By Jeffrey Hedquist
“Deconstruction” is an approach you can use for an advertiser who offers more than his competitors and wants to demonstrate that to his audience. In your commercials, keep taking away benefits until what your client offers is the same as the competition. Here are some approaches:
Apologize: Unfair. That’s what it is, and we feel guilty about it. There are lots of places you can buy appliances in this county and yet, we at Fernslogger’s are getting most of the business. We felt we were being unfair to our competition. So we thought, “Why not eliminate some of the things we do for our customers, like free delivery?” If we didn’t deliver for free we’d be more like other stores. Free setup and training. Maybe if Fernslogger’s didn’t help you get the most out of your new appliance it would be a more even playing field. Prices. Maybe we’re not charging enough. After all, that’s one of the biggest reasons more people buy their appliances at Fernslogger’s than at any other store in the area. Now if we did all those things, we’d be more like the other stores, but then…you’d have a more difficult time choosing where to buy your next appliance. So we said, “Naaaahh. We’ll keep doing business the way we’ve always done it.” Free delivery, free setup and training and lower prices. Fernslogger’s apologizes to all the other stores for being unfair.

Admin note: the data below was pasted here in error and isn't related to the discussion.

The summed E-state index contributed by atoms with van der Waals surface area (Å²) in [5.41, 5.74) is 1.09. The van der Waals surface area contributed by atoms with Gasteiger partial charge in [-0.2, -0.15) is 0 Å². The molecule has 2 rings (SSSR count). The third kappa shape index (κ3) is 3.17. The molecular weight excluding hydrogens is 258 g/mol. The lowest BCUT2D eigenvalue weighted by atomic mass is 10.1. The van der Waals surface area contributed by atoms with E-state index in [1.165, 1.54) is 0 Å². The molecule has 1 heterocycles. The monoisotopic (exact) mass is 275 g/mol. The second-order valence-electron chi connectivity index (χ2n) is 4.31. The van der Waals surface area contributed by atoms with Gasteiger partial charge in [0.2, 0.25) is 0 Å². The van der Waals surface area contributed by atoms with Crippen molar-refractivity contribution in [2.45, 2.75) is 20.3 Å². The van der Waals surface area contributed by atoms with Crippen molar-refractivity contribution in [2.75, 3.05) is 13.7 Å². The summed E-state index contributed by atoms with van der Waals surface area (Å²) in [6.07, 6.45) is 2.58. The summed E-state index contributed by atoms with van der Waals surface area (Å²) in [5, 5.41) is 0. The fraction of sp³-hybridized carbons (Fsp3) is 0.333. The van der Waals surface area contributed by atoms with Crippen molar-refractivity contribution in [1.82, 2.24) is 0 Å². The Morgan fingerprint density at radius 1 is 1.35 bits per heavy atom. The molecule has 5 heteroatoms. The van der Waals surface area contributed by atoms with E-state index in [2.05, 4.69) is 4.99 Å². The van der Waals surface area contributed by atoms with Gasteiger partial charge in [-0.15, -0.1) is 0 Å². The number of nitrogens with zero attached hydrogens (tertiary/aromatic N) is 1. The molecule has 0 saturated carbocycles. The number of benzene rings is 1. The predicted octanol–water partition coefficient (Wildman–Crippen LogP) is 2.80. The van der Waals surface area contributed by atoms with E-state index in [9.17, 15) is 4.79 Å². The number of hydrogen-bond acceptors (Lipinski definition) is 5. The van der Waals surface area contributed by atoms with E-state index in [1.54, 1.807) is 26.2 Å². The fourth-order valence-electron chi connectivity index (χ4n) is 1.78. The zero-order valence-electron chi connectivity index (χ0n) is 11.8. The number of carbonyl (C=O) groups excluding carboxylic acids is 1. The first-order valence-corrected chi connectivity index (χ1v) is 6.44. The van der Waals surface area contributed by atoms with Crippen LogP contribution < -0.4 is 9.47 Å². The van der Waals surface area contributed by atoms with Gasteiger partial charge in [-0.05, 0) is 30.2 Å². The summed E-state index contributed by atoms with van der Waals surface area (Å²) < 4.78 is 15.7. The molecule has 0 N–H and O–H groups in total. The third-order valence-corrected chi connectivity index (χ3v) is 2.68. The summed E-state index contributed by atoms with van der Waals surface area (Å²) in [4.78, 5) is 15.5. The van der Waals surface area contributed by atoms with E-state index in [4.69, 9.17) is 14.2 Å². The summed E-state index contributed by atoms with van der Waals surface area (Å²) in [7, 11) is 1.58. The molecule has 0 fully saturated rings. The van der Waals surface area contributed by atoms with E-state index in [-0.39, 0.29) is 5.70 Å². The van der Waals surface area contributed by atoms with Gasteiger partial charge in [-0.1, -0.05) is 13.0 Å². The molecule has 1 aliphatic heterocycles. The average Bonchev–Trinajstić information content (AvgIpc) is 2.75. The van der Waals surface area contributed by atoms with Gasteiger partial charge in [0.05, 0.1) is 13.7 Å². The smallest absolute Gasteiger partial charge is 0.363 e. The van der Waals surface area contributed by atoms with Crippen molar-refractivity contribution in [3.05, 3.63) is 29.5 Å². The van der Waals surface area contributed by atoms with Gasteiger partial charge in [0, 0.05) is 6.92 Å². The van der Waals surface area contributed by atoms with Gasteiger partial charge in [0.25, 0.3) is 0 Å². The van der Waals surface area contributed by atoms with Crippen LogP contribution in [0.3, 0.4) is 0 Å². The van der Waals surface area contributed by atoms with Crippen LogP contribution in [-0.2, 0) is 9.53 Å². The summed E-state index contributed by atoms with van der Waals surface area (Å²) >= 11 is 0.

Demonstrate with SFX (crash sounds, or customer complaint sounds): “OK, dump the free beverages!” SFX. “Get rid of the free super size nachos!” SFX. “Eliminate the 2 for 1 specials!” SFX. “No more free coffee refills!” SFX. “OK, now we’re like the other Tex Mex restaurants in town.
Simplify. Offer fewer choices, less service. If we hired a cost-analysis expert to increase profits, they’d probably suggest serving a few less fries with every sandwich, putting canned vegetables in our soups instead of the fresh from the garden ones and making our milkshakes just a little smaller. Well, we might make a little more profit, but then…we wouldn’t want to eat here. Hmmm, I think we’ll just keep serving the extra fries, fresh vegetables and bigger shakes.
And, if your client doesn’t offer more products, services, amenities, help, experience or training than their competitors, then reread my article “Parity Advertisers Aren’t All Alike” (R.A.P. April, 2007).
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